An App in need is An App indeed – Presenting Fitb.ee

APPIFYING OBESITY SOLUTIONS: Hormonal Problems are Too Commonplace

Soon after the pandemic sent India into a lockdown, many children were encouraged by their parents to log on to the Fitb.ee app (available on iOS and Android). Success came in big numbers for co-founders Avinash Rajapet and Prathima Koppolu, fitness entrepreneurs and young parents themselves. As the months rolled by, the app became a solution for other age groups also.

Fitb.ee also provides a wide range of solutions like fitness tips, nutrition plans, easy workout regimes (without equipment), and other activities to help young women who suffer from PCOS and obesity lead a healthy and fit lifestyle. According to Journal of Clinical Endocrinology & Metabolism, PCOS and obesity are more than just commonly occurring diseases among young women. Both increase the risk of critical diseases like diabetes and cardiovascular diseases.

A tete-a-tete with Avinash, who is also the programme director at Fitb.ee, to find out more about the start-up’s other big focus. By the way, Fitb.ee has been chosen to be a part of the third batch of Lightspeed Venture’s Extreme Entrepreneurs programme.

How far has Fitb.ee been able to diversify?

From being focused exclusively on children and teens in the four to 19 age group, we have discovered that there is a growing need for guidance in young adults. Hence, there has been an exponential increase in our audiences in the 16-25 age group. We have also added many programmes that focus on getting young mothers back to fitness. With this, the Fitb.ee app continues to be free for kids and teens.

With most tech services coming to the fitness sector, how can start-ups like Fitb.ee continue to attract new members?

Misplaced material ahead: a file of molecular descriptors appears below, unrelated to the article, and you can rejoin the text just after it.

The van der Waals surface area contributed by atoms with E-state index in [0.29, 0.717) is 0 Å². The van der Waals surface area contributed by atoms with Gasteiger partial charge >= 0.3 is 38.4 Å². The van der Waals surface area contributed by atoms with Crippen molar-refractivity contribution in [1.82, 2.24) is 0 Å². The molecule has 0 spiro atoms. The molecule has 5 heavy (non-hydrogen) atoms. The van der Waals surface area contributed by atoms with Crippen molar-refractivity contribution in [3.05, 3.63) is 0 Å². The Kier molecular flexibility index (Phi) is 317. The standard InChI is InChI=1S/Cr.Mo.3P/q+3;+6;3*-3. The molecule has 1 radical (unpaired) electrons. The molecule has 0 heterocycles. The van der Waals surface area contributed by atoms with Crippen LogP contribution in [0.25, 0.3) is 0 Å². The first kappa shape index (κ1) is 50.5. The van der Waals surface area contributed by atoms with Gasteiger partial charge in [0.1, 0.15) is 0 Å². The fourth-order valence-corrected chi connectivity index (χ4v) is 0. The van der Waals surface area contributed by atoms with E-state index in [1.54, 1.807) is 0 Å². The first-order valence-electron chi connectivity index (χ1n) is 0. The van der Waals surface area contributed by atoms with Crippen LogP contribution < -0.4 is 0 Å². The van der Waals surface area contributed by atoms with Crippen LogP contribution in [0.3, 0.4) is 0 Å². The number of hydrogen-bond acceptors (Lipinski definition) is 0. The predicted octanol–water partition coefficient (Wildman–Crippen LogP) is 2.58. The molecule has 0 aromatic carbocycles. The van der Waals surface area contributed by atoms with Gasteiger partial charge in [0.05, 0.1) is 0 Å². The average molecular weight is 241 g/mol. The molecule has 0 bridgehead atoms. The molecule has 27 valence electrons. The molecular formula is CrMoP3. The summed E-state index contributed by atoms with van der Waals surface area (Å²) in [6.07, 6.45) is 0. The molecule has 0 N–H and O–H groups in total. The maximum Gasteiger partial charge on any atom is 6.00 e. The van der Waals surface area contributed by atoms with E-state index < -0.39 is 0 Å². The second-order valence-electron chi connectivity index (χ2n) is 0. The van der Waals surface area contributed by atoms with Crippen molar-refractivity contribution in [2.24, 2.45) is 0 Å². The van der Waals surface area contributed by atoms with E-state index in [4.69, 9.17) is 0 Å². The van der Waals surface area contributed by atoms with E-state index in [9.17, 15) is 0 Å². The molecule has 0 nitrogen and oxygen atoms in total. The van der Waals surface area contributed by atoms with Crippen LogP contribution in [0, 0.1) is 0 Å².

At Fitb.ee, fitness is more than just exercising or nutrition. As each body responds differently, we have continuously strived towards inspiring young adults to achieve their goals, albeit in a fun and safe environment. In order to cater to the customised needs of the wide Indian body types, we are the first wellness company to fuse workout plans of carefully chosen fitness influencers across the globe with nutrition plans that cater to the Indian palate.

One area Fitb.ee is working on is helping young women cope with PCOS and obesity. Can you share some trends that have emerged?

As the user base of Fitb.ee grew, we noticed that a lot of young women with PCOS, PCOD, hypothyroidism and other hormonal imbalances had signed up with us. Noticing this growing trend, we tied up with the gynaecology department of a leading hospital in Hyderabad. We learnt that one in five women in India suffer from PCOS. What shocked us was that each doctor in this hospital reviewed at least 10 patients with hormonal imbalances daily. Moreover, our co-founder, Prathima, was herself diagnosed with an early onset of rheumatoid arthritis when she was 16 and the only way she could decrease the pressure on her joints was by leading a healthy and holistic lifestyle of regular exercising and mindful nutrition. With this growing need, we decided to create a specific programme for all these young women as well.

With vaccination taking off, where will tech-based fitness start-ups be in the future?

The pandemic has really shown the world that fitness doesn’t necessarily have to involve more than a small corner of your room. The online model offers affordability, ease and convenience of use, and some vital statistics that can really track, guide and motivate people in their fitness journey. This being said, the human interaction between a trainer and client is crucial for personalised fitness, but technology-based fitness and fitness apps will continue to see a rise.


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